Since the film's initial release in 1976, John Carpenter's Assault on Precinct 13 has become a beloved cult classic, and for a good reason. The film's simple premise, Carpenter's impeccable direction, and the propulsive score deliver a timelessly exhilarating film. Now, with the release of a 4K restoration from the original camera negative completed by Deaf Crocodile Films in collaboration with the film's executive producer Joseph Kaufman, Assault on Precinct 13 looks and sounds better than ever.
A Genre Masterpiece From a Genre Master
The film centers on a soon-to-be-closed police precinct in the fictional neighborhood of Anderson, Los Angeles, that comes under, well, assault by a ruthless and determined gang of teenagers. There's not much to the film narratively, but Carpenter makes that a strength instead of a bug. Carpenter spends significant time setting up the different narrative strands that all come together at the titular precinct, allowing anticipation and dread to build.
As anyone who's seen Halloween or The Thing knows, Carpenter is a master of building dread. Here he uses slow pans of the unnervingly sparse city, and wordless scenes of the four lead gang members preparing for battle to establish that there is inevitable violence on the horizon. Radio reports and a brutal opening scene offer more direct exposition on the increasing tensions between the powerful youth gang and the police force, nearly burgeoning into an all-out war.
Undergirding these early scenes, which also introduce us to lieutenant Ethan Bishop (Austin Stoker) and a group of prisoners being transported to a state prison, is a throbbing electronic score. The score, also by Carpenter, finds the perfect balance between an action movie's rousing tone and a horror movie's call for foreboding. Though, in some moments, the music also switches into a softer register to offer romantic and mysterious sounds that may have inspired Angelo Badalamenti's music for Twin Peaks.
During the first half hour, the film takes great care with its geography; developing a sense of place for the neighborhood and outlining the precinct. The slow panning camera shows urban sprawl with no personality and residential spaces devoid of life. When Bishop first arrives, we follow him into different rooms, establishing the layout for the action to come.
And it doesn't take long for the action to arrive. Shortly after the arrival of the prisoners, who are stopping at the precinct so one of them can receive medical attention, a distressed man enters with the gang on his tail. Following an initial attack by the gang, and a significant death toll, it becomes clear who the lead characters are: Bishop, prisoners Napoleon Wilson (Darwin Joston) and Wells (Tony Burton), and precinct administrator Leigh (Laurie Zimmer).
There are the requisite siege film discussions about the options and course of action to take. But what makes the scenes of attack and the scenes between attacks so memorable is that they feel unlike anything else, precisely because they evoke more specific and supernatural threats.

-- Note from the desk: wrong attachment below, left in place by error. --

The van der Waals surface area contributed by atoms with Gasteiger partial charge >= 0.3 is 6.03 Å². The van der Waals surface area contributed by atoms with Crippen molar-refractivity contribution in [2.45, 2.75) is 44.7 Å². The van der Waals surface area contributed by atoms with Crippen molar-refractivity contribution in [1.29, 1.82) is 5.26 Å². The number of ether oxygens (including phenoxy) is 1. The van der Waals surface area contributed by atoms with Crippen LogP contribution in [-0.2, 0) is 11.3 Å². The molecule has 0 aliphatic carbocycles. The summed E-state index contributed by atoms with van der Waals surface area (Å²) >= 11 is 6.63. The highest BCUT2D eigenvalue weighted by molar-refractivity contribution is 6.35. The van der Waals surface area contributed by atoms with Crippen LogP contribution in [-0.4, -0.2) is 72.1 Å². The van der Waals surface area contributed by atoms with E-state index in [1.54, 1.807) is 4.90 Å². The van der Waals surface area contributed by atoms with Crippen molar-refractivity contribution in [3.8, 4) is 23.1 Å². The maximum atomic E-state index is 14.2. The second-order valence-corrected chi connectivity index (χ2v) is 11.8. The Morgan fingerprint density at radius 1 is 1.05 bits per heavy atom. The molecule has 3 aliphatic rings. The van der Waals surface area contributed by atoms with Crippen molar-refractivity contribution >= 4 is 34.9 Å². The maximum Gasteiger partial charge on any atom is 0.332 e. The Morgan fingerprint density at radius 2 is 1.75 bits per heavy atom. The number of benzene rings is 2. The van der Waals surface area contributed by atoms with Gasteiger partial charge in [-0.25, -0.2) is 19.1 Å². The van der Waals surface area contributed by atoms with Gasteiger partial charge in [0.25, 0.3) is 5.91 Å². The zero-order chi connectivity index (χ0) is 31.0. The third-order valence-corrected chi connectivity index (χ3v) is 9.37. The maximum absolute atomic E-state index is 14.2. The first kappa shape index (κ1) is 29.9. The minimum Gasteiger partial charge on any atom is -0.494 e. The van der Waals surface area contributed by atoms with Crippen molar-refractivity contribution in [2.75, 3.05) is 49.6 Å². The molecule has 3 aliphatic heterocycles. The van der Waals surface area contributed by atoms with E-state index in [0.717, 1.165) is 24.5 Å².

During the onslaught of gang members, we cannot see their faces, and their singular mission of killing the people inside, no matter the cost, brings to mind a zombie horde. But between the battles, the gang removes all the bodies outside the precinct from view and parks the cars across the street precisely as they were before anything happened, giving the threat an almost spectral feeling.
Crisp but Not Clean
The new restoration only increases that sense of otherworldliness during the attacks. The restoration gives the film a crisp look that makes Carpenter's high-contrast compositions more striking than ever.
The many scenes that include pitch-black backgrounds pop against that contrast and make it seem like the gang members that emerge from that blackness are appearing straight out of a void. The few instances of color are now more visually exciting. Sometimes in ways that lighten the film's ominous mood, like Leigh's cream orange sweater, but also in ways that make its violence more shocking, like bursts of blood.
Other moments also mark the restoration as a visual success, from the distinct beads of sweat on actors' brows to the remarkable shine of the gang leaders' car that beautifully reflects everything they pass. But what may be the most exciting aspect of the restoration is the sound.
From the opening credits with the score blaring over them, this restoration delivers an incredible auditory experience. There's clarity and intensity to the sound that draws you into the world of the film before the first image. Yet it's not only the music that benefits auditorily from the restoration. Throughout the film, we're treated to astoundingly crisp sounds of shattering glass, whizzing bullets, and blasting guns.
The new restoration of Assault on Precinct 13 is breathtakingly crisp, but it never makes the film feel clean. Instead, the restoration only makes the film hit harder.
Rating: 9/10 SPECS
The 4K restoration of Assault on Precinct 13 makes its way across the nation at a number of theaters from January 20 through March 19.
This article was produced and syndicated by Wealth of Geeks.
Kyle Logan studied philosophy and now constantly overthinks music and movies.
He’s a film and television critic and general pop culture writer who has written for Cultured Vultures, Chicago Film Scene, Castle of Chills, and Filmotomy. Kyle has covered virtual film festivals including the inaugural Nightstream festival in 2020 and the 2021 Fantasia Film Festival. Kyle is interested in horror films, animation, Star Wars, and Adventure Time, as well as older genre films written and directed by queer people and women, particularly those from the 1970s and 80s. Along with writing, Kyle organizes a Queer Film Challenge on Letterboxd.